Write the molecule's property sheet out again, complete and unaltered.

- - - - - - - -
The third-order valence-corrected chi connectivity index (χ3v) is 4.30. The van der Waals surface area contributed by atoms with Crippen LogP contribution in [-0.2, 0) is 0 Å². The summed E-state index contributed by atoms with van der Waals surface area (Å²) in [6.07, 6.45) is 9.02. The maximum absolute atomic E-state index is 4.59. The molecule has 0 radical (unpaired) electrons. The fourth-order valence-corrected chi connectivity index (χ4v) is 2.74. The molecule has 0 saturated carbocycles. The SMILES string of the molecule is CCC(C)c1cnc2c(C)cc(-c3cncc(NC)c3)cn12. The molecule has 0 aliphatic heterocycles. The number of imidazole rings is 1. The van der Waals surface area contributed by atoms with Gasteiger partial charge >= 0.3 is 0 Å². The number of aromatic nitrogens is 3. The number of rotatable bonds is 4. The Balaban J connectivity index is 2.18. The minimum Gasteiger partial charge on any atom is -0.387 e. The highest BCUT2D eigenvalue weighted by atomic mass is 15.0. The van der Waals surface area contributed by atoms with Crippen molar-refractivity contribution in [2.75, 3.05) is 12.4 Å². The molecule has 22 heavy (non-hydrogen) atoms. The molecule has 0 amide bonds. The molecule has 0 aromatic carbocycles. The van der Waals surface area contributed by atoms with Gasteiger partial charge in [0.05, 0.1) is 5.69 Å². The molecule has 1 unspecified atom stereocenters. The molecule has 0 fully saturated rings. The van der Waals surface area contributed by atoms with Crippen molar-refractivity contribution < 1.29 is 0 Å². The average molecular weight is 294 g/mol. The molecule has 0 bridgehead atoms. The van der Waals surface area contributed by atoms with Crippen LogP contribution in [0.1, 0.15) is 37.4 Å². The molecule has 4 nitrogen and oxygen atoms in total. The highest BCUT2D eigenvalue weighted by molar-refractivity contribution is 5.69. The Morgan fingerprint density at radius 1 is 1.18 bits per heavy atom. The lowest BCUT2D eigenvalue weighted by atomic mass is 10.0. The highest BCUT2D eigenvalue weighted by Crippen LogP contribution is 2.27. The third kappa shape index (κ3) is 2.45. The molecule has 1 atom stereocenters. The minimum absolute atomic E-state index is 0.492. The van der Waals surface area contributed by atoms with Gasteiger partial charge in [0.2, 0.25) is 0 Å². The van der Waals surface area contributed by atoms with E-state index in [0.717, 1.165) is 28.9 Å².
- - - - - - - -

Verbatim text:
The third-order valence-corrected chi connectivity index (χ3v) is 4.30. The van der Waals surface area contributed by atoms with Crippen LogP contribution in [-0.2, 0) is 0 Å². The summed E-state index contributed by atoms with van der Waals surface area (Å²) in [6.07, 6.45) is 9.02. The maximum absolute atomic E-state index is 4.59. The molecule has 0 radical (unpaired) electrons. The fourth-order valence-corrected chi connectivity index (χ4v) is 2.74. The molecule has 0 saturated carbocycles. The SMILES string of the molecule is CCC(C)c1cnc2c(C)cc(-c3cncc(NC)c3)cn12. The molecule has 0 aliphatic heterocycles. The number of imidazole rings is 1. The van der Waals surface area contributed by atoms with Gasteiger partial charge >= 0.3 is 0 Å². The number of aromatic nitrogens is 3. The number of rotatable bonds is 4. The Balaban J connectivity index is 2.18. The minimum Gasteiger partial charge on any atom is -0.387 e. The highest BCUT2D eigenvalue weighted by atomic mass is 15.0. The van der Waals surface area contributed by atoms with Crippen molar-refractivity contribution in [2.75, 3.05) is 12.4 Å². The molecule has 22 heavy (non-hydrogen) atoms. The molecule has 0 amide bonds. The molecule has 0 aromatic carbocycles. The van der Waals surface area contributed by atoms with Gasteiger partial charge in [0.05, 0.1) is 5.69 Å². The molecule has 1 unspecified atom stereocenters. The molecule has 0 fully saturated rings. The van der Waals surface area contributed by atoms with Crippen molar-refractivity contribution < 1.29 is 0 Å². The average molecular weight is 294 g/mol. The molecule has 0 bridgehead atoms. The van der Waals surface area contributed by atoms with Crippen LogP contribution in [0.1, 0.15) is 37.4 Å². The molecule has 4 nitrogen and oxygen atoms in total. The highest BCUT2D eigenvalue weighted by molar-refractivity contribution is 5.69. The Morgan fingerprint density at radius 1 is 1.18 bits per heavy atom. The lowest BCUT2D eigenvalue weighted by atomic mass is 10.0. The highest BCUT2D eigenvalue weighted by Crippen LogP contribution is 2.27. The third kappa shape index (κ3) is 2.45. The molecule has 1 atom stereocenters. The minimum absolute atomic E-state index is 0.492. The van der Waals surface area contributed by atoms with Gasteiger partial charge in [0.2, 0.25) is 0 Å². The van der Waals surface area contributed by atoms with E-state index in [0.717, 1.165) is 28.9 Å².